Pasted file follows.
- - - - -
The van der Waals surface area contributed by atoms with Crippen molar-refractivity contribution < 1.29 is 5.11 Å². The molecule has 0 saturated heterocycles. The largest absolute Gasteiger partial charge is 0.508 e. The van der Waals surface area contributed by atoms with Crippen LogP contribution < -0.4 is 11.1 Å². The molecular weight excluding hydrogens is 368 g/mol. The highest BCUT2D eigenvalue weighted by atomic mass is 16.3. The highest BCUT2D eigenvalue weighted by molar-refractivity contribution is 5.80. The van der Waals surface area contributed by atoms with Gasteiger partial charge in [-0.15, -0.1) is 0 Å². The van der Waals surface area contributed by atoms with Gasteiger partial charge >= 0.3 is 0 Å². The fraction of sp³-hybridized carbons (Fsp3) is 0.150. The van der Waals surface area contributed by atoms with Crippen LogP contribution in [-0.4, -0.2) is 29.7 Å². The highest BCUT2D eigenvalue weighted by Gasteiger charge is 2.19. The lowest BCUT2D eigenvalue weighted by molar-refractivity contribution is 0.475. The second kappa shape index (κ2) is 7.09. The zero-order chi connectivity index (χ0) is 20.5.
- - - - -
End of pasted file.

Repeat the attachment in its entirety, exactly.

The van der Waals surface area contributed by atoms with Crippen molar-refractivity contribution < 1.29 is 5.11 Å². The molecule has 0 saturated heterocycles. The largest absolute Gasteiger partial charge is 0.508 e. The van der Waals surface area contributed by atoms with Crippen LogP contribution < -0.4 is 11.1 Å². The molecular weight excluding hydrogens is 368 g/mol. The highest BCUT2D eigenvalue weighted by atomic mass is 16.3. The highest BCUT2D eigenvalue weighted by molar-refractivity contribution is 5.80. The van der Waals surface area contributed by atoms with Gasteiger partial charge in [-0.15, -0.1) is 0 Å². The van der Waals surface area contributed by atoms with Gasteiger partial charge >= 0.3 is 0 Å². The fraction of sp³-hybridized carbons (Fsp3) is 0.150. The van der Waals surface area contributed by atoms with Crippen LogP contribution in [-0.4, -0.2) is 29.7 Å². The highest BCUT2D eigenvalue weighted by Gasteiger charge is 2.19. The lowest BCUT2D eigenvalue weighted by molar-refractivity contribution is 0.475. The second kappa shape index (κ2) is 7.09. The zero-order chi connectivity index (χ0) is 20.5.